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I like the sound of the bass clarinet and there are many examples of it's effective use in jazz of course. One of my favourites is [blues Bag] by Buddy de Franco and Art Blakey. I heard Buddy interviewed on the radio once, quite a few years ago, saying that he thought it was his best recording (to date, of course - perhaps he made some he liked better later) and yet some people looked askance when he said this. The album contains lots of interest IMHO, one is the presence of Freddie Hill on one track. Also Lee Morgan, Curtis Fuller and Victor Feldman. but it's the bass clarinet sound that sets the tone and makes the album special.

Another example, the memory of which stays with me somehow, is David Murray playing "Elegy for Fanny Lou" - some sound - on [ballads for the bass clarinet]. I don't know the other tracks - just heard it on the radio some years ago.

Any other interesting cases to cite?

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Eric Dolphy!

Eric Dolphy, indeed. Hearing him on Coltrane's Village Vanguard recordings was my introduction to the instrument (as well as Dolphy himself). I love the sound he gets out of that thing... Nothing else quite like it. Have you heard his solo rendition of "God Bless The Child"?

Stunning...

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Eric Dolphy!

Eric Dolphy, indeed. Hearing him on Coltrane's Village Vanguard recordings was my introduction to the instrument (as well as Dolphy himself). I love the sound he gets out of that thing... Nothing else quite like it. Have you heard his solo rendition of "God Bless The Child"?

Stunning...

Yes. And yes to Dolphy on the VV box (Naima!). :wub:

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I like the sound of the bass clarinet and there are many examples of it's effective use in jazz of course. One of my favourites is [blues Bag] by Buddy de Franco and Art Blakey. I heard Buddy interviewed on the radio once, quite a few years ago, saying that he thought it was his best recording (to date, of course - perhaps he made some he liked better later) and yet some people looked askance when he said this. The album contains lots of interest IMHO, one is the presence of Freddie Hill on one track. Also Lee Morgan, Curtis Fuller and Victor Feldman. but it's the bass clarinet sound that sets the tone and makes the album special.

Tooter ... I have talked to Buddy about this recording in the past, and the story has been written up several times. He was persuaded by Leonard Feather to try the bass clarinet for this particular recording session with Blakey; made this one great album, and then never recorded on the instrument again. He jokes that it was too much of a hassle to carry around, and that his fans did not expect him to play that instrument. There have been many attempts to get him to pick it up again, but apparently he doesn't even own one. (I am sure that the Yamaha instruments people would have no qualms about giving him their best instrument).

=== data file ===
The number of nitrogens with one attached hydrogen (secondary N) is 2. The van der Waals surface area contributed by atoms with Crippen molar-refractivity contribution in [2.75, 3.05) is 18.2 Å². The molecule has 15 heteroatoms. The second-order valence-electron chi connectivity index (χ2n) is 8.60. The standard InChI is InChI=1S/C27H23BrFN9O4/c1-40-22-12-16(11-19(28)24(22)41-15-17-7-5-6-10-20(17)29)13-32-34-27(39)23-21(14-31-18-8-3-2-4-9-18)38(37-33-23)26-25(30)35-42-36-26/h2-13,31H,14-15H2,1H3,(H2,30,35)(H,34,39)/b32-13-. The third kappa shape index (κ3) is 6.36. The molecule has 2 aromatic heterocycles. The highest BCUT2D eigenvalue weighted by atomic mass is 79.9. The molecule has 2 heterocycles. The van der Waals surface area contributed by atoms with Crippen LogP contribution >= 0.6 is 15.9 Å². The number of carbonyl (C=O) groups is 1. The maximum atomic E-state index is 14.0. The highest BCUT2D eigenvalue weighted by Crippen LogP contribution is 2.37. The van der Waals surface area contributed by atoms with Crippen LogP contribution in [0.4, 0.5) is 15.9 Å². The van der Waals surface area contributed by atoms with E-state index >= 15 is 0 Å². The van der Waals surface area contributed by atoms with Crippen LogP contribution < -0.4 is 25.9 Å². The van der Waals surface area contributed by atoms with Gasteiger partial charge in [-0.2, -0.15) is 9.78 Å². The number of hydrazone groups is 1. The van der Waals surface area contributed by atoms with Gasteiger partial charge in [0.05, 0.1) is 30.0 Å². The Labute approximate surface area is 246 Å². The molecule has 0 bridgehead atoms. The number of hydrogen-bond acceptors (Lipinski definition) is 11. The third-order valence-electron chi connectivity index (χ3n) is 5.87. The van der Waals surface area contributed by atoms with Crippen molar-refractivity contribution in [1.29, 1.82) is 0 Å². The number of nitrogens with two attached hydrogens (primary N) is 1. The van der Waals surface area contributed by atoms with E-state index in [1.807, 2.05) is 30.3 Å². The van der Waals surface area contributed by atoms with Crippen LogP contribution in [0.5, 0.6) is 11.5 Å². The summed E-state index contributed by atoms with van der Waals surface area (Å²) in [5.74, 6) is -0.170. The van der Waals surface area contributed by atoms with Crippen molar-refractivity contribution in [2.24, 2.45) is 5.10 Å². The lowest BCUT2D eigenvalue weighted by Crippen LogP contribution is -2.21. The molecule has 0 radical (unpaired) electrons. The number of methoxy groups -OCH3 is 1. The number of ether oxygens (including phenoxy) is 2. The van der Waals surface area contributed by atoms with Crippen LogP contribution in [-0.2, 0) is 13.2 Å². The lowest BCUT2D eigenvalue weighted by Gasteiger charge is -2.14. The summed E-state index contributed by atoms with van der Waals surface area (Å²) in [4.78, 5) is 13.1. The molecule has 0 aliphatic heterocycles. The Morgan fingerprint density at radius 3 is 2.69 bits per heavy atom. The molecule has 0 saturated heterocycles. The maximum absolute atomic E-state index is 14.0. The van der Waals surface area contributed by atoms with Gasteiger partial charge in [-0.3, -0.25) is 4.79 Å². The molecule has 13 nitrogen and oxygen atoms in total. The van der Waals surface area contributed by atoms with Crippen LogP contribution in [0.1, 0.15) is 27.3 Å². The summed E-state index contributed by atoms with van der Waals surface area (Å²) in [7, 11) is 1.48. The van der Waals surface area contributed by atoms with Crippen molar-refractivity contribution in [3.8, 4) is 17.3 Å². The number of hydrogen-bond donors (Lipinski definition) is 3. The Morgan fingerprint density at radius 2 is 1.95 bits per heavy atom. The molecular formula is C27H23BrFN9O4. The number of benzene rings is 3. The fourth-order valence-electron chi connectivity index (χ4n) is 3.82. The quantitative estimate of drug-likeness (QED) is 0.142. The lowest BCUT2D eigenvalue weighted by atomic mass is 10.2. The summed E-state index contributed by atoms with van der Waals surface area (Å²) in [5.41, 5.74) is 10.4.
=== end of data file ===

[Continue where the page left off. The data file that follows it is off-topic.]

I am also hoping that this session will be reissued in a remastered edition sometime soon.

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Tooter ... I have talked to Buddy about this recording in the past, and the story has been written up several times. He was persuaded by Leonard Feather to try the bass clarinet for this particular recording session with Blakey; made this one great album, and then never recorded on the instrument again. He jokes that it was too much of a hassle to carry around, and that his fans did not expect him to play that instrument. There have been many attempts to get him to pick it up again, but apparently he doesn't even own one. (I am sure that the Yamaha instruments people would have no qualms about giving him their best instrument).

I am also hoping that this session will be reissued in a remastered edition sometime soon.

I suppose that if you are used to only carrying an ordinary clarinet the bass item would seem heavy. Thanks for the story, Garth - it's kind of refreshing to hear that he sticks to his guns - he decides he's done enough on the instrument and that's it.

Eric Dolphy predominates here naturally, but it's good to hear of the other practitioners. Bennie Maupin I knew of, but I didn't know Harry Carney was a member of the club, WL.